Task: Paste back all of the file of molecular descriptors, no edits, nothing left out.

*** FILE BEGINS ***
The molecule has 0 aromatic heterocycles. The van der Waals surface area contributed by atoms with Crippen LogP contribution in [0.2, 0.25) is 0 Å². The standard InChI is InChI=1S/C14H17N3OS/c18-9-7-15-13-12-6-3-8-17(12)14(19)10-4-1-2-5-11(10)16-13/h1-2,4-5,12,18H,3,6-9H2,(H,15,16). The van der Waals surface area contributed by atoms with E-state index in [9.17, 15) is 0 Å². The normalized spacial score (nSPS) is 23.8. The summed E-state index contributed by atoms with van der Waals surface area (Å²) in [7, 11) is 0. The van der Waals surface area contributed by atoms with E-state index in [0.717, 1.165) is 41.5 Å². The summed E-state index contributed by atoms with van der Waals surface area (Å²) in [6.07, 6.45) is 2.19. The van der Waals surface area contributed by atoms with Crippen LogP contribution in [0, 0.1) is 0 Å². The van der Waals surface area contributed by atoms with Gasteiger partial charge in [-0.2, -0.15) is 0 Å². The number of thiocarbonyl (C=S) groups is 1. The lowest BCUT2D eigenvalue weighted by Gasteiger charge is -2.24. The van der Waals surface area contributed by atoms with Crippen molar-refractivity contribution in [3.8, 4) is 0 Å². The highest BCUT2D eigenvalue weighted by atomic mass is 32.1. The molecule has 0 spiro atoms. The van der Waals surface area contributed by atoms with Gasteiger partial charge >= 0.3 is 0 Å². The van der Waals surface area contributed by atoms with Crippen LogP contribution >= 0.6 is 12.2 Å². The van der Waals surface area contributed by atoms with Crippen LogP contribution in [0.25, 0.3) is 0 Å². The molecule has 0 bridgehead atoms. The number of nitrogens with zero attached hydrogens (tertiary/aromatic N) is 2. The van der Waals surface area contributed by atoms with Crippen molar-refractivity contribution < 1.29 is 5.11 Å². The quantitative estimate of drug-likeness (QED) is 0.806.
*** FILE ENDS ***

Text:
The molecule has 0 aromatic heterocycles. The van der Waals surface area contributed by atoms with Crippen LogP contribution in [0.2, 0.25) is 0 Å². The standard InChI is InChI=1S/C14H17N3OS/c18-9-7-15-13-12-6-3-8-17(12)14(19)10-4-1-2-5-11(10)16-13/h1-2,4-5,12,18H,3,6-9H2,(H,15,16). The van der Waals surface area contributed by atoms with E-state index in [9.17, 15) is 0 Å². The normalized spacial score (nSPS) is 23.8. The summed E-state index contributed by atoms with van der Waals surface area (Å²) in [7, 11) is 0. The van der Waals surface area contributed by atoms with E-state index in [0.717, 1.165) is 41.5 Å². The summed E-state index contributed by atoms with van der Waals surface area (Å²) in [6.07, 6.45) is 2.19. The van der Waals surface area contributed by atoms with Crippen LogP contribution in [0, 0.1) is 0 Å². The van der Waals surface area contributed by atoms with Gasteiger partial charge in [-0.2, -0.15) is 0 Å². The number of thiocarbonyl (C=S) groups is 1. The lowest BCUT2D eigenvalue weighted by Gasteiger charge is -2.24. The van der Waals surface area contributed by atoms with Crippen molar-refractivity contribution in [3.8, 4) is 0 Å². The highest BCUT2D eigenvalue weighted by atomic mass is 32.1. The molecule has 0 spiro atoms. The van der Waals surface area contributed by atoms with Gasteiger partial charge >= 0.3 is 0 Å². The van der Waals surface area contributed by atoms with Crippen LogP contribution >= 0.6 is 12.2 Å². The van der Waals surface area contributed by atoms with Crippen LogP contribution in [0.25, 0.3) is 0 Å². The molecule has 0 bridgehead atoms. The number of nitrogens with zero attached hydrogens (tertiary/aromatic N) is 2. The van der Waals surface area contributed by atoms with Crippen molar-refractivity contribution < 1.29 is 5.11 Å². The quantitative estimate of drug-likeness (QED) is 0.806.